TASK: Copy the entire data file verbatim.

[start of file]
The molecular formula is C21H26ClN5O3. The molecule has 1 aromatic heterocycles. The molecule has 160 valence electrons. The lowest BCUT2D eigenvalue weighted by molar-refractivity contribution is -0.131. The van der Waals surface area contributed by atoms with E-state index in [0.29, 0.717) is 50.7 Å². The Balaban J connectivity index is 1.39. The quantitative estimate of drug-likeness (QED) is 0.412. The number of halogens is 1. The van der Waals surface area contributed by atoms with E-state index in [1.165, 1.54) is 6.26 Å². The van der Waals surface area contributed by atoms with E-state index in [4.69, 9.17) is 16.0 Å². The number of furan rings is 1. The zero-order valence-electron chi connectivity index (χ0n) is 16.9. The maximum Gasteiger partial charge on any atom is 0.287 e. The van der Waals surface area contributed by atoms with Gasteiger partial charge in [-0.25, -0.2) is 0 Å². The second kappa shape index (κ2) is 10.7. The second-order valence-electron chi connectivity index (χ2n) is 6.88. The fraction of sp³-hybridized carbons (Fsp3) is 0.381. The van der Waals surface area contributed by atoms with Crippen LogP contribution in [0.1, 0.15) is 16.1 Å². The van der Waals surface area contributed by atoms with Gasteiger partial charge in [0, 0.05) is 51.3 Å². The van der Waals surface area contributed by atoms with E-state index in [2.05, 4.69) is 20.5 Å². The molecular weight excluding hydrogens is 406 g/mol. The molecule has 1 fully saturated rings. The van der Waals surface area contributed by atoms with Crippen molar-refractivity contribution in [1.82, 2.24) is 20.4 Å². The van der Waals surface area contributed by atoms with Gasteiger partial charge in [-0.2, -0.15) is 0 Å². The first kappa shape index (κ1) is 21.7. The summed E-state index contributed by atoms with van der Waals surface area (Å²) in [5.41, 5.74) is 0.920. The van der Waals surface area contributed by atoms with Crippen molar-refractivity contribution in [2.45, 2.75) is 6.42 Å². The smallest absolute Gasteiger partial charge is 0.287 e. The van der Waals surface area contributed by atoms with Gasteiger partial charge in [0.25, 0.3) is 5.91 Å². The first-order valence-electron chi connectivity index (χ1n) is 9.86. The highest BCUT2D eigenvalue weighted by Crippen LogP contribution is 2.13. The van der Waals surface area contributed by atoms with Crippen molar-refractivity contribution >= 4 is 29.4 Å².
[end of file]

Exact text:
The molecular formula is C21H26ClN5O3. The molecule has 1 aromatic heterocycles. The molecule has 160 valence electrons. The lowest BCUT2D eigenvalue weighted by molar-refractivity contribution is -0.131. The van der Waals surface area contributed by atoms with E-state index in [0.29, 0.717) is 50.7 Å². The Balaban J connectivity index is 1.39. The quantitative estimate of drug-likeness (QED) is 0.412. The number of halogens is 1. The van der Waals surface area contributed by atoms with E-state index in [1.165, 1.54) is 6.26 Å². The van der Waals surface area contributed by atoms with E-state index in [4.69, 9.17) is 16.0 Å². The number of furan rings is 1. The zero-order valence-electron chi connectivity index (χ0n) is 16.9. The maximum Gasteiger partial charge on any atom is 0.287 e. The van der Waals surface area contributed by atoms with Gasteiger partial charge in [-0.25, -0.2) is 0 Å². The second kappa shape index (κ2) is 10.7. The second-order valence-electron chi connectivity index (χ2n) is 6.88. The fraction of sp³-hybridized carbons (Fsp3) is 0.381. The van der Waals surface area contributed by atoms with Crippen LogP contribution in [0.1, 0.15) is 16.1 Å². The van der Waals surface area contributed by atoms with Gasteiger partial charge in [0, 0.05) is 51.3 Å². The van der Waals surface area contributed by atoms with E-state index in [2.05, 4.69) is 20.5 Å². The molecular weight excluding hydrogens is 406 g/mol. The molecule has 1 fully saturated rings. The van der Waals surface area contributed by atoms with Crippen molar-refractivity contribution in [1.82, 2.24) is 20.4 Å². The van der Waals surface area contributed by atoms with Gasteiger partial charge in [-0.2, -0.15) is 0 Å². The first kappa shape index (κ1) is 21.7. The summed E-state index contributed by atoms with van der Waals surface area (Å²) in [5.41, 5.74) is 0.920. The van der Waals surface area contributed by atoms with Crippen molar-refractivity contribution in [2.45, 2.75) is 6.42 Å². The smallest absolute Gasteiger partial charge is 0.287 e. The van der Waals surface area contributed by atoms with Gasteiger partial charge in [0.25, 0.3) is 5.91 Å². The first-order valence-electron chi connectivity index (χ1n) is 9.86. The highest BCUT2D eigenvalue weighted by Crippen LogP contribution is 2.13. The van der Waals surface area contributed by atoms with Crippen molar-refractivity contribution >= 4 is 29.4 Å².